A coalition of labor unions and immigrant workers organizations is pushing a bill in Massachusetts to overhaul the state’s staffing industry.
If it’s adopted — almost half the state Legislature is listed as sponsors — the bill would impose a number of administrative obligations on staffing firms, and potentially limit some fees while raising costs. It exempts most professional workers, but it would apply to a broad range of workers, including nurses, clerical, blue collar, and similar. Violators could be fined.
Proponents, who were contacted but didn’t respond are positioning the legislation as a “temp workers right to know bill,” highlighting provisions requiring staffing firms to inform employees for whom they’ll be working, how much they’ll be paid, where they’ll work, and what they’ll be doing.
While on its face benign, other provisions of the bill limit some fees and essentially end temp-to-hire conversion fees. It puts a damper on the practice of shopping good candidates, by prohibiting candidate referrals without job reqs. Out-of-state staffing firms could be closed out of placing workers in Massachusetts unless they had an in-state office.
“There is no such law currently existing in other states,” says Stephen Dwyer, general counsel for the American Staffing Association. “It is more sweeping and more harmful than any, bar none.”
Dwyer and Mark Carlson, president of the Massachusetts Association of Personnel Services, explain that the organizations pushing HB 1393 claim it’s needed to protect day laborers. With many of them immigrants and undocumented, they have sometimes been the victims of unscrupulous employers who pick them at street corners with the promise of a day’s work, but cheat them out of pay.
However, as Dwyer points out, “that’s not the staffing model.” Staffing firms typically vet their candidates in advance, verifying their qualifications before referring them out. While bad apples exist in every barrel, by focusing on staffing firms, Dwyer says the bill “puts the onus on an industry in which the bad operators are outside the industry.”
Indeed, the two examples cited by the proponents involved failure to pay taxes and make workers’ comp payments. Says MassCosh, one of the labor groups pushing the bill, “non-professional temp agencies are creating an underground economy that undercuts hard-working employers, results in the exploitation of workers and steals desperately needed tax revenue from the state’s coffers.”
Though the bill only affects firms doing business in Massachusetts, Dwyer says it has the potential to become law elsewhere. “California could use it as a model,” he says. “It certainly could spread and that’s one of the concerns we have.”
Even without that risk, should the bill become law as written, it could have repercussions for out-of state firms who place workers in Massachusetts. An Illinois staffing firm, for instance, with a client with operations around the country, might have to forgo Massachusetts placements unless it has or is willing to open an office in that state.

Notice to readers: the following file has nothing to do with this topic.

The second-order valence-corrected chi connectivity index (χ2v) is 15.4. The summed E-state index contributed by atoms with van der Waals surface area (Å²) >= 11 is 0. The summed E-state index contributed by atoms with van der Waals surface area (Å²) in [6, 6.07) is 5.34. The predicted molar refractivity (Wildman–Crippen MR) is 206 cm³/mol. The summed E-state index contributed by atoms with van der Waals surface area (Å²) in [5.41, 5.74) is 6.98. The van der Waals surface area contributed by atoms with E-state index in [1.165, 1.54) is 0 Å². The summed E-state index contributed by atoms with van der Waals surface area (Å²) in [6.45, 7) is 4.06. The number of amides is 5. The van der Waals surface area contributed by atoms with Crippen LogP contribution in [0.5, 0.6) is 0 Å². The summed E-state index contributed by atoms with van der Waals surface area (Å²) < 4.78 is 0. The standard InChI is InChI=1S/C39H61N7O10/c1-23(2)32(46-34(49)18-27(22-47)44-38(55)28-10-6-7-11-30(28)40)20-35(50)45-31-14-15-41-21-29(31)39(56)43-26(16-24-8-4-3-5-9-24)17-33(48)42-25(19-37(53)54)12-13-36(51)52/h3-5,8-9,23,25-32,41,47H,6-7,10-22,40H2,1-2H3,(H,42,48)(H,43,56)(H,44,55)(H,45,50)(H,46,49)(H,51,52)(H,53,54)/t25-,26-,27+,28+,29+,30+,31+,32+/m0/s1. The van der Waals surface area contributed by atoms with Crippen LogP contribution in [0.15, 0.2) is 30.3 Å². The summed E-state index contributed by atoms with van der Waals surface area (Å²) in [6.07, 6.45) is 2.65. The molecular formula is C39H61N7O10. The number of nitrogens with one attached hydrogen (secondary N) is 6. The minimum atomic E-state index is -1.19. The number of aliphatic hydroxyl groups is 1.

Even if it manages to continue placing workers there, it could see costs rise, since the bill requires staffing firms to pay food and lodging costs should an out-of-state worker arrive and not immediately be put to work.
(Different provisions apply to states that are contiguous to Massachusetts, raising issues about interstate commerce that could end up in federal court.)
Even that seemingly benign disclosure requirement is causing the industry heartburn. It requires as many as 17 different items be disclosed in writing and sent to the employee.
Carlson explained that most of what the bill requires is already part of every firm’s standard operations. Employees obviously have to be told where to report, when, and to whom. What they’ll be doing, how much they’ll be paid, and, the approximate duration of the employment are also passed along, says Carlson.
But with some firms placing dozens of workers a day — Dwyer said 40,000 temps, on average, are on the job every workday in Massachusetts — “it’s an administrative burden to put everything in writing,” says Carlson, who points out that the industry practice is to handle things by telephone.
“I have a number of people who want to work a day here, a day there,” he says. In some instances, a temp request for a replacement clerical worker or receptionist might last one or two days. The disclosure form would arrive after the job is over.
The cost, too, is an issue. As the number of daily temps placed goes up, so does the work involved in sending each the required disclosure. Passing the cost along to the client isn’t always possible, so, Carlson points out, workers could end up with a lower hourly wage.
With so many of the provisions of the bill having little or nothing to do with curbing abuses of day laborers, Carlson fears that it’s a first step on a slippery slope that could lead to imposing restrictions on the entire employment industry.
“I understand the spirit of the legislation,” he says, “but this is so broad that it pushes us down a slippery slope … The definitions (in the bill) are broadly written, and if they get accepted by everyone, then they can be used in ways to encompass everything we do.”
The Massachusetts Staffing Association, the national organization, and Carlson’s MAPS group are rallying staffing firm owners for a show of force at a hearing June 9th by the Legislature’s Joint Committee on Labor and Work Force Development. Carlson says he hopes to have 100 people there to educate the officials on what staffing firms do and how they work.
As for policing the bad apples and protecting the day laborers, the ASA’s Dwyer says laws already on the books in Massachusetts are adequate. They just have to be enforced.